The End of an Era and the Start of a New One

Last night, I cried during a speech by a professional politician. I’ve never done that before, ever. Ezra Klein, I think, puts what happened last night into a larger context, in The American Prospect.

The bumper stickers say “Never Forget.” Easy enough, right? The images of September 11 are indelible. The awful film of that morning will be a mainstay in history classes. But the destruction of our most iconic cityscape was not the most lasting of the damage inflicted on America. It had been a long time since we, as a nation, had felt fear. And it did strange things to us. We simultaneously lashed out and shrunk back. We called forth spectacular shows of power from the greatest army mankind has known and we started docilely removing our shoes and bagging our liquids when we went to the airport. We yelled at our friends and ceased speaking to our enemies. We sought to prove we were very big, and instead found ourselves feeling very small.

America’s sudden sense of vulnerability was ruthlessly exploited by those who sought to dominate our politics. Max Cleland, an American hero who lost three limbs in the Vietnam War, found himself compared to Osama bin Laden and Saddam Hussein. The cable news networks — led by Fox — affixed the daily terrorism alert to the corner of the screen. Love of country somehow became an arms race of accessories; flag pins and bumper stickers and car magnets became the loyalty oath of a consumerist society. Dissent was equated, both implicitly and explicitly, with treason.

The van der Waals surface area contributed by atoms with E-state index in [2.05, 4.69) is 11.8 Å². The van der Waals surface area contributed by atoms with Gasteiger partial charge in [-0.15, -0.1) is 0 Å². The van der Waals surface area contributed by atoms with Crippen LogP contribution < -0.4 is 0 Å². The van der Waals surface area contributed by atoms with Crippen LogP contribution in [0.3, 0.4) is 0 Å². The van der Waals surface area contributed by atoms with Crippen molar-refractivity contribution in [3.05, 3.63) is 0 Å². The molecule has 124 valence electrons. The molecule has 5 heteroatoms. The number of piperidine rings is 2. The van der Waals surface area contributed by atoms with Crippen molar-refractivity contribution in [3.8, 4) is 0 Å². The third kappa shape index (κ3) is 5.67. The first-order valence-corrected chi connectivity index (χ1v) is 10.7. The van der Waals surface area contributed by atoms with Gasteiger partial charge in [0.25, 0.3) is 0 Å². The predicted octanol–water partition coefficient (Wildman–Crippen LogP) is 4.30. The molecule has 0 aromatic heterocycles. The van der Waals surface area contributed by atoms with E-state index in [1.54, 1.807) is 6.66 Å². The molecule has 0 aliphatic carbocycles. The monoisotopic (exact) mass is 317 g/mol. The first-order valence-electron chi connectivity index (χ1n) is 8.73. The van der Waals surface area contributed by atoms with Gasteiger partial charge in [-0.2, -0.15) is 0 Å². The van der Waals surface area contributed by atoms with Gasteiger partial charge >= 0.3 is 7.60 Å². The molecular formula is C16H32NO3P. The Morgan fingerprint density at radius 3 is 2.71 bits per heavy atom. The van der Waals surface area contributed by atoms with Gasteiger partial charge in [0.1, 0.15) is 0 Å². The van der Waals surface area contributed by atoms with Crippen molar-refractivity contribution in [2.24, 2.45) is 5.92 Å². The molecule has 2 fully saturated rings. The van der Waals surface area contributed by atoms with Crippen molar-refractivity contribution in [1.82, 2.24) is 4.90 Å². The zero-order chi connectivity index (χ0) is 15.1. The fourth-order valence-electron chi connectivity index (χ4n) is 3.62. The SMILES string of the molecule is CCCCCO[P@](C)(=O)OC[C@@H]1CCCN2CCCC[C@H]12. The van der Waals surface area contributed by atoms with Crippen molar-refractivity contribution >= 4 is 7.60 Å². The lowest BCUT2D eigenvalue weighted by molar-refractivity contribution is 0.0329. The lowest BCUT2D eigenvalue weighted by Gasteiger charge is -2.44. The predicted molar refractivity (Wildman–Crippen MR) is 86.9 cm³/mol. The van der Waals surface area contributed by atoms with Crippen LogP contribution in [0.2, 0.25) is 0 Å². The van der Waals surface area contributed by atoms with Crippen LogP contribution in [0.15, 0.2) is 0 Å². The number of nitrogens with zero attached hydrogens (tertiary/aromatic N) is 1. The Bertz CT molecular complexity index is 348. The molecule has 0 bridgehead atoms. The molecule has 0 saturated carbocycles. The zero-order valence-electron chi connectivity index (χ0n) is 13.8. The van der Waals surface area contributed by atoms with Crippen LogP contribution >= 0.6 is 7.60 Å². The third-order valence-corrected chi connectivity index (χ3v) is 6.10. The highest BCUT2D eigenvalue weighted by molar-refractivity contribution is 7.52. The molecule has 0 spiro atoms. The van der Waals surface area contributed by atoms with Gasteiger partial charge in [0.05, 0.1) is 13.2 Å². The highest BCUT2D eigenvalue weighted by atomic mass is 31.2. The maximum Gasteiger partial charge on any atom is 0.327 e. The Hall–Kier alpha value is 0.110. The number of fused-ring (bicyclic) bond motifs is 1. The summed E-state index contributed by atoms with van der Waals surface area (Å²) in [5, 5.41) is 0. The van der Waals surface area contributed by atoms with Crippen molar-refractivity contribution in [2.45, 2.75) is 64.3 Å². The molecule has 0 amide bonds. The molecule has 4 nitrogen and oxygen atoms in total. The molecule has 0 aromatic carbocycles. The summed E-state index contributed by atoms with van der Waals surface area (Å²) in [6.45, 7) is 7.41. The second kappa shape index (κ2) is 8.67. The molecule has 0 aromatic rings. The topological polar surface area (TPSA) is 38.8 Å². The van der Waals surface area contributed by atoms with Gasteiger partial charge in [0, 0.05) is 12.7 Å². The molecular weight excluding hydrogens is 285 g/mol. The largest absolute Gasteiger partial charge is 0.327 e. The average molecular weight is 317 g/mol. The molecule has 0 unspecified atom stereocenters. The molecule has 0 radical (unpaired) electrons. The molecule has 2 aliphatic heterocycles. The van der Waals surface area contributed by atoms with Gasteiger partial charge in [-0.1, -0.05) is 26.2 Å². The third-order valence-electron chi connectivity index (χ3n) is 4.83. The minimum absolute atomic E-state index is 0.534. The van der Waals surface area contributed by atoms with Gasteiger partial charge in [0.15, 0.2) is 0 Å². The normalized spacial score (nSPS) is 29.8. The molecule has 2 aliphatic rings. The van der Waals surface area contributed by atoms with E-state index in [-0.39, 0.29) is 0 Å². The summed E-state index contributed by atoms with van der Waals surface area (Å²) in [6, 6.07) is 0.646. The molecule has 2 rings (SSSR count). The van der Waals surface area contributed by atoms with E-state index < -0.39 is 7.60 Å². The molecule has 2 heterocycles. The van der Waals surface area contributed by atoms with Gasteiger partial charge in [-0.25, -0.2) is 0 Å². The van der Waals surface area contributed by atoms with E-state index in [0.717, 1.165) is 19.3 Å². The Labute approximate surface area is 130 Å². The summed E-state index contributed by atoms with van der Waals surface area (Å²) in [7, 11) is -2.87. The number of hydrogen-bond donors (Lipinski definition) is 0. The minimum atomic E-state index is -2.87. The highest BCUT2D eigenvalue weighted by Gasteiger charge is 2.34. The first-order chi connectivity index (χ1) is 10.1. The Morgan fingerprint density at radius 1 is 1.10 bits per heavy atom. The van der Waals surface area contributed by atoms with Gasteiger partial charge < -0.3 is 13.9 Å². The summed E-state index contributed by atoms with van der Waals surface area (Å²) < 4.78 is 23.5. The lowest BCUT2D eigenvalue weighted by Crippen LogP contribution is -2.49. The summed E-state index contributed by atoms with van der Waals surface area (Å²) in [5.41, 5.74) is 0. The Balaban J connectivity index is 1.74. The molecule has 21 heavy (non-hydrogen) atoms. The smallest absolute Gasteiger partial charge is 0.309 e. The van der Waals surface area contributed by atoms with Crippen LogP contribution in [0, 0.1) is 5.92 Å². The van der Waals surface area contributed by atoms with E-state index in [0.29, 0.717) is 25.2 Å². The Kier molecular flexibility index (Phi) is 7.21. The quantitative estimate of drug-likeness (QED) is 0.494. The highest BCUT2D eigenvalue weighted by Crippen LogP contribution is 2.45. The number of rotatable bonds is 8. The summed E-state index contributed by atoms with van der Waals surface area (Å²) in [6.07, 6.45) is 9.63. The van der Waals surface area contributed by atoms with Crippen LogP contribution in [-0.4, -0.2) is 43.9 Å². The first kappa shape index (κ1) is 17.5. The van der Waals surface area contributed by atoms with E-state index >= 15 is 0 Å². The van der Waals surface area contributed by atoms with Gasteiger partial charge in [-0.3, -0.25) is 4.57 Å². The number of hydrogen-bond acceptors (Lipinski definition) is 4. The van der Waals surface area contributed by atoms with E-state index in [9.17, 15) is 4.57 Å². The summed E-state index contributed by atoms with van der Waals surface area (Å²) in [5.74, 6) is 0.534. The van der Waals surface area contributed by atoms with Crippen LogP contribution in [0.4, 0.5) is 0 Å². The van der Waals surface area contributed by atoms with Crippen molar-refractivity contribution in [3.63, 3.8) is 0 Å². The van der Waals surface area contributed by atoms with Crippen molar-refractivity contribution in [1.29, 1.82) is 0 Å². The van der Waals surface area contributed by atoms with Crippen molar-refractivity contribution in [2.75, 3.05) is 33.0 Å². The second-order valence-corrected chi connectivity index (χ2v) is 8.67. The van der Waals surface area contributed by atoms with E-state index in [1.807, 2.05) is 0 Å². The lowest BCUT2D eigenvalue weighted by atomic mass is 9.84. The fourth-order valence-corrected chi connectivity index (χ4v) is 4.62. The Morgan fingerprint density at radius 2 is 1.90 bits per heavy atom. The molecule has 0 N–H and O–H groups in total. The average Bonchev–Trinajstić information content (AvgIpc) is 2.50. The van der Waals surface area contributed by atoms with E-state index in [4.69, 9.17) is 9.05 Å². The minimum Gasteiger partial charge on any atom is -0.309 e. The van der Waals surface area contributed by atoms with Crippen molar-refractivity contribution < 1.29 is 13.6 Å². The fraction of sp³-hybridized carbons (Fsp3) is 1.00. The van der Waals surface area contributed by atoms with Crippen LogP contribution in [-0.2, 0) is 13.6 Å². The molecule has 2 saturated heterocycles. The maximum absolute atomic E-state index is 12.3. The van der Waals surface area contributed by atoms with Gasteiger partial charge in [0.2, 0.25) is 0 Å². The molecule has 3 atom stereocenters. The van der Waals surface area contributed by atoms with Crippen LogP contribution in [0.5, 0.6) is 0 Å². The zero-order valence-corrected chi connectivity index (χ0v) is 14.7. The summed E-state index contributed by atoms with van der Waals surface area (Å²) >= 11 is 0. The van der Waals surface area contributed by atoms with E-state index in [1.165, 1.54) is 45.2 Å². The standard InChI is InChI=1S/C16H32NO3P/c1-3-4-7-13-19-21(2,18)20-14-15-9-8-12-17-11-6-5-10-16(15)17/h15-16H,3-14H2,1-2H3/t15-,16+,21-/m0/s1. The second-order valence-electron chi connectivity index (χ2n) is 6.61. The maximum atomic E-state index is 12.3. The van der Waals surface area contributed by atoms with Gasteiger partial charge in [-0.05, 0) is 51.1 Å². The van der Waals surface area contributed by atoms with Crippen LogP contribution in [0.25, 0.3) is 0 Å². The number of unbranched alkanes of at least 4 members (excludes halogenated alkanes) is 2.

In 2004, John Kerry, the Democratic nominee for president, actually devoted a portion of his acceptance speech to “those who question the patriotism of Americans who offer a better direction for our country.” The fact that he felt it necessary to defend the patriotism of hundreds of millions of Americans did not, by that point, seem very strange. This was the 9-11 era. And last night, it ended.

Barack Hussein Obama was, arguably, the country’s most unlikely candidate for highest office. He embodied, or at least invoked, much of what America feared. His color recalled our racist past. His name was a reminder of our anxious present. His spiritual mentor displayed a streak of radical Afro-nationalism. He knew domestic terrorists and had lived in predominantly Muslim countries. There was hardly a specter lurking in the American subconscious that he did not call forth.

And that was his great strength. He robbed fear of its ability to work through quiet insinuation. He forced America to confront its own subconscious. Obama actually is black. His middle name actually is “Hussein.” He actually does know William Ayers. He actually was married by Jeremiah Wright. He actually had lived in Indonesia. These were not smears, though they were often used as such. They were facts. And this election was fundamentally about what happened when fear collided with fact.